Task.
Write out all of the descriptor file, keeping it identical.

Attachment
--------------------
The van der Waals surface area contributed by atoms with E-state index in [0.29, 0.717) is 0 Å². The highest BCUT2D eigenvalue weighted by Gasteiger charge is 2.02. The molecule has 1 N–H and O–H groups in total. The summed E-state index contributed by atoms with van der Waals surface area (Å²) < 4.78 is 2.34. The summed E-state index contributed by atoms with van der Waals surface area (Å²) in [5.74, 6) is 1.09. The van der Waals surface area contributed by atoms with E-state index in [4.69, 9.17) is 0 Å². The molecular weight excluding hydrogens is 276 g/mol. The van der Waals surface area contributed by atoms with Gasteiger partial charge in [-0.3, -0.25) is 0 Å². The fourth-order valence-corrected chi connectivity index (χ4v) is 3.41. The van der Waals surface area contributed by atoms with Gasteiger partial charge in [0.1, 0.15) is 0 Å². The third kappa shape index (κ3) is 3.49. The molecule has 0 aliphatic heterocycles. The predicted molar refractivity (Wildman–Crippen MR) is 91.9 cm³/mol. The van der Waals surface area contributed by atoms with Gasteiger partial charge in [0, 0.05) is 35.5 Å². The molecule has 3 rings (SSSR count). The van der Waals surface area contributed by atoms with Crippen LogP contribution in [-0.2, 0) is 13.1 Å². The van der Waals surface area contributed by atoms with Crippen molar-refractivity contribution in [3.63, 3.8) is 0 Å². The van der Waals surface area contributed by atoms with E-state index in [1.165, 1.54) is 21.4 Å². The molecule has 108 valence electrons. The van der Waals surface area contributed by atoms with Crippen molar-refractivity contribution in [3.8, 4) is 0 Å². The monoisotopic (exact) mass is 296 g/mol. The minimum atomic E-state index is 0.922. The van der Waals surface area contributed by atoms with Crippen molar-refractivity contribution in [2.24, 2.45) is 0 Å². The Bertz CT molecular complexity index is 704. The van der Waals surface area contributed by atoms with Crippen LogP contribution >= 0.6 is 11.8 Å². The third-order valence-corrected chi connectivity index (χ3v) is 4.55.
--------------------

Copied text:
The van der Waals surface area contributed by atoms with E-state index in [0.29, 0.717) is 0 Å². The highest BCUT2D eigenvalue weighted by Gasteiger charge is 2.02. The molecule has 1 N–H and O–H groups in total. The summed E-state index contributed by atoms with van der Waals surface area (Å²) < 4.78 is 2.34. The summed E-state index contributed by atoms with van der Waals surface area (Å²) in [5.74, 6) is 1.09. The van der Waals surface area contributed by atoms with E-state index in [4.69, 9.17) is 0 Å². The molecular weight excluding hydrogens is 276 g/mol. The van der Waals surface area contributed by atoms with Gasteiger partial charge in [-0.3, -0.25) is 0 Å². The fourth-order valence-corrected chi connectivity index (χ4v) is 3.41. The van der Waals surface area contributed by atoms with Gasteiger partial charge in [0.1, 0.15) is 0 Å². The third kappa shape index (κ3) is 3.49. The molecule has 0 aliphatic heterocycles. The predicted molar refractivity (Wildman–Crippen MR) is 91.9 cm³/mol. The van der Waals surface area contributed by atoms with Gasteiger partial charge in [0, 0.05) is 35.5 Å². The molecule has 3 rings (SSSR count). The van der Waals surface area contributed by atoms with Crippen LogP contribution in [-0.2, 0) is 13.1 Å². The van der Waals surface area contributed by atoms with Crippen molar-refractivity contribution in [3.63, 3.8) is 0 Å². The van der Waals surface area contributed by atoms with E-state index in [1.165, 1.54) is 21.4 Å². The molecule has 108 valence electrons. The van der Waals surface area contributed by atoms with Crippen molar-refractivity contribution in [3.8, 4) is 0 Å². The monoisotopic (exact) mass is 296 g/mol. The minimum atomic E-state index is 0.922. The van der Waals surface area contributed by atoms with Crippen molar-refractivity contribution in [2.24, 2.45) is 0 Å². The Bertz CT molecular complexity index is 704. The van der Waals surface area contributed by atoms with Crippen LogP contribution >= 0.6 is 11.8 Å². The third-order valence-corrected chi connectivity index (χ3v) is 4.55.